When it comes to tasting menus don't be scared to ask for something else (at the time of ordering of course), if you're paying a lot of money for dinner you want to make sure you get something you're going to enjoy. Of course there is a limit, asking for one plate out of 7 to be changed isn't a big deal and the waiter was more than happy to advise on the alternative but don't take the piss. I'll happily try most food but I know I hate mushrooms with a passion so if present I'll always ask if they can be changed.

Our fish course consisted squid, radish and buckwheat in the most delicious and earthy broth I've ever tasted. This dish was so warming and fragrant I could have eaten vast quantities. Again, the different flavours and textures from the samphire, squid and buckwheat was an absolute joy, creating a deeply rich taste. Another favourite dish of the evening without a doubt.

By the time the main course of barbecued pigeon, celeriac and quince sauce had arrived we were well through our bottle of wine and thought the pigeon claw was hilarious and wondered how we were going to eat it! The dish was wonderful, the pigeon breast was cooked perfectly pink and combined with the sweet quince, bitter celeriac and crunchy hazelnuts was a delicious, rustic taste. It was quite easy to cut the meat from the pigeon claw, it tasted more intense and gamy from the bone.

Here's a picture of Katie pretending to chew on a pigeon foot!

The pre-dessert was bread parfait and blood orange jelly. The bread wasn't as stodgy as I thought it would be and combined with the distinctive blood orange taste this was lovely and surprisingly light.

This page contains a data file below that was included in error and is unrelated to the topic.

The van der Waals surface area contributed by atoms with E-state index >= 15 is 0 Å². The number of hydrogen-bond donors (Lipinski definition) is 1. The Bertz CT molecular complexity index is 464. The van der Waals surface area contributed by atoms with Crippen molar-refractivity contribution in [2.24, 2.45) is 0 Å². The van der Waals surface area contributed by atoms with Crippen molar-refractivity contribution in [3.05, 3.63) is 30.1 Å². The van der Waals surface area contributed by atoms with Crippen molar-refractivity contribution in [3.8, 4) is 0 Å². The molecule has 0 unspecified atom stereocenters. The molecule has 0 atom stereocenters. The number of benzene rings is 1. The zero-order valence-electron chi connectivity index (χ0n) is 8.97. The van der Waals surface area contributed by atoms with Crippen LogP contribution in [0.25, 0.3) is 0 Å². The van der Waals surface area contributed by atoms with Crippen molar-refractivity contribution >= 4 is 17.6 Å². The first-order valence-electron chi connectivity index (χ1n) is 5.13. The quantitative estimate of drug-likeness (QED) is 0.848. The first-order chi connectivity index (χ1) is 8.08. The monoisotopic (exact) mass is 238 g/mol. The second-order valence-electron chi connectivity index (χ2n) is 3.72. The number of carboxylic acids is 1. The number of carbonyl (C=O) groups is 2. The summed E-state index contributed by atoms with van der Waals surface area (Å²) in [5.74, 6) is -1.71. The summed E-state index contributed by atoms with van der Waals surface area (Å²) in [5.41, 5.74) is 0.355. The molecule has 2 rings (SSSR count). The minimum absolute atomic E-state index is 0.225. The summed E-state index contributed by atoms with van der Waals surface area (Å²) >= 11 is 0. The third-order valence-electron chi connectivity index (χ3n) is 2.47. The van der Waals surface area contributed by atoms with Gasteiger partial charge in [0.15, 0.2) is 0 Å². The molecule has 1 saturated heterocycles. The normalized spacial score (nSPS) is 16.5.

Rhubarb and custard, another dish that really surprised me. I don't like custard but this was set, akin to crème brulee, with a distinctive taste of vanilla and was wonderful. The rhubarb retained it's bite and the rhubarb jus was delightfully sweet with a subtle hint of lavender. Overall this dessert was wonderful and blew all my preconceptions away, I loved it!

At the end of a wonderful meal we were presented with these cute petite fours, I'm not entirely sure what they were but they tasted like almonds and had a cherry on top. Not my favourite thing as I would have preferred a little chocolate but they were ok.

Dinner at Dabbous was wonderful and the restaurant certainly deserves the hype it's created. The tasting menu is an excellent display of Ollie Dabbous' ingenious cooking with simple dishes made magnificent. None of the plates were fussy but everything tasted like real effort had been made when creating the dish. Even though I didn't 'love' everything on the menu I 100% believe it was worth the price (£64 pp) and whilst I feel like I don't need to visit again any time soon I know that the changing seasonal menu will lure me back again one day.

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1 comment:

  1. This all looks so good (although I probably would have swapped out the goose for something else!). I think the last thing is a canele - I've had them in France a few times! x